16th Thai Short Film and Video Festival – Wrapping up on Sunday, there are still many highlights to see, among them Queer Musical!, adding a tuneful twist to the annual package of GLBT-themed shorts from around the world. That's tonight at 6.30 and on Sunday at 1pm. Also of note is the Jeonju Digital Project, offering new works by three Asian filmmakers: The Great Cinema Party by the Philippines' Raya Martin; Light in Yellow Breathing Space by Sri Lanka's Vimukthi Jayasundara; and the feature-length docu-drama When Night Falls by China's Ying Liang, on Friday at 5 and Sunday at 11. Controversially, When Night Falls deals with the case of Yiang Jia, a man who became a symbol for injustice when was executed in 2008 for killing six police officers with a knife. He had complained of abuse and harassment by police after his arrest in 2007 for riding an unlicensed bicycle. The film, which has angered Chinese authorities, follows Yiang Jia's mother in her quest for justice. According to the Bangkok Post, Ying Liang, who is in Bangkok to give a masterclass on Friday afternoon, will face arrest if he returns home. On Saturday at 1pm, the entire S-Express package of shorts from the Philippines, Malayasia, Indonesia and Singapore will be shown in one 250-minute block. Also worth catching is the Best of Clermont-Ferrand program on Sunday at 11am, offering an entertaining selection of short movies from the world's largest shorts fest. It's all at the Bangkok Art and Culture Centre in the fifth-floor auditorium and the fourth-floor conference room. Admission is free.
Chulalongkorn University International Film Festival – The twice-yearly DVD-screening series continues on Friday with Silenced, a South Korean drama in which a new teacher at a school for deaf children uncovers a dark, troubling secret. On Monday it's Tuesday After Christmas, a Romanian drama about a married man torn between devotion to his wife and lust with his new fling. And next Wednesday is Once Upon a Time in Anatolia, a crime tale by Turkish director Nuri Bilge Ceylan. The series wraps up on August 31 with Belgium's Dardenne brothers and The Kid With a Bike. Screenings are at 5pm on the ninth floor of the Maha Chakri Sirindhorn Building at Chula. Admission is free. All have English subtitles.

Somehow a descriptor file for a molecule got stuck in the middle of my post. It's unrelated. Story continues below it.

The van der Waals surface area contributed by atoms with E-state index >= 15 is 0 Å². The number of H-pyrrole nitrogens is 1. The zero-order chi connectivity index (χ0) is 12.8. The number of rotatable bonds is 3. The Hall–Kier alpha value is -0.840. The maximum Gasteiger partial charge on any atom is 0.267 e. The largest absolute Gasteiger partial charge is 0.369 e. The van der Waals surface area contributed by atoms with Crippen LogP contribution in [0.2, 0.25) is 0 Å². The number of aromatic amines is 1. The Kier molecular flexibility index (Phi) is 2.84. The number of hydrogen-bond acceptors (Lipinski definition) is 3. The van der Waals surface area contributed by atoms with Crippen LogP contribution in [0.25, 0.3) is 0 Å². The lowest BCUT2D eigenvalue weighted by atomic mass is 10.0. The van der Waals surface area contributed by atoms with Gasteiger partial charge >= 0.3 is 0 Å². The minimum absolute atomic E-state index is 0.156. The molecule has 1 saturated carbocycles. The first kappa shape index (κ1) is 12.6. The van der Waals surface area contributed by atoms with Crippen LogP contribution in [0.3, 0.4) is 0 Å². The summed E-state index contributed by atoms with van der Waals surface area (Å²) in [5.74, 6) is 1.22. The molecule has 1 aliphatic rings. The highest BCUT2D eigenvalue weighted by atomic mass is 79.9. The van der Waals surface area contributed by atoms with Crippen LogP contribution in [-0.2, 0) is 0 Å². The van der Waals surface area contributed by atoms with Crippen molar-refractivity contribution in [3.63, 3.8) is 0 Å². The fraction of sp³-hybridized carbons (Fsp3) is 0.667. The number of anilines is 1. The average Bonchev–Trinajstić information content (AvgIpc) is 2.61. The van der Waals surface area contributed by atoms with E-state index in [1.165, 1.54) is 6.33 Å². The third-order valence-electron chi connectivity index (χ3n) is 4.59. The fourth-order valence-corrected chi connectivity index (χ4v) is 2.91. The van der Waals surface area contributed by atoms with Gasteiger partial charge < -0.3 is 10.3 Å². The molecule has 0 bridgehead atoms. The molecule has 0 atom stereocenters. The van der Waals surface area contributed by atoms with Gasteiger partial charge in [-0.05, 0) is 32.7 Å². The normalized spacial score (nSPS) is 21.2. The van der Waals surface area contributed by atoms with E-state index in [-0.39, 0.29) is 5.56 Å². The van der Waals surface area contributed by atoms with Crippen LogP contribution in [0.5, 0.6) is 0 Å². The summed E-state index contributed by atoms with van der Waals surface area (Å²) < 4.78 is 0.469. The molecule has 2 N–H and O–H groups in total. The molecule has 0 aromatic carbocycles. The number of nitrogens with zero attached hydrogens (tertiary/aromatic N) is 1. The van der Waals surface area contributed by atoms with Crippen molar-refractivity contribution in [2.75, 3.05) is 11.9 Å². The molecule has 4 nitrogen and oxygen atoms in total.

Ek Tha Tiger – In case you missed it last week, Bollywood Thai is offering another run this weekend of the blockbuster thriller starring Salman Khan and Katrina Kaif. The action-packed spy-romance yarn is about a university professor suspected of selling nuclear secrets to Pakistan. It's in Hindi with English subtitles at SF Cinema City Terminal 21 on Friday at 7.30, Saturday at at 5 and 7.30, Sunday at 3, 4 and 7pm and Monday at 7.30pm. Call (089) 488 2620 or (02) 225 7500 or visit www.BollywoodThai.com.
La Petite Jérusalem (Little Jersusalem) – Karin Albou directs this 2005 drama starring Fanny Valette, Elsa Zylberstein and Bruno Todeschini about an orthodox Jewish teenager living with her family in France, struggling to balance her religious upbringing with her increasingly complex views of contemporary society. It's in French with English subtitles at the Alliance Française on Wednesday, August 29, at 7.30pm.
Ted – With his animated TV series like "The Family Guy" and "American Dad", writer-director Seth MacFarlane leaves no pop-culture reference unturned as he aims for the broadest possible laughs. But with Ted, his feature-film debut, McFarlane offers a more narrowly honed concept with a live-action story of man and his talking teddy bear. Mark Wahlberg stars, with MacFarlane himself as the voice of the smoking-drinking-swearing stuffed bear. I wonder if MacFarlane was inspired at all by the 2005 Thai comedy, Citizen Dog by Wisit Sasanatieng? It also had a smoking-drinking-swearing teddy bear. Critical reception is mostly positive. It's in sneak previews this week, screening nightly at most cinemas from around 8, and then opens in wide release next week. Rated 18+.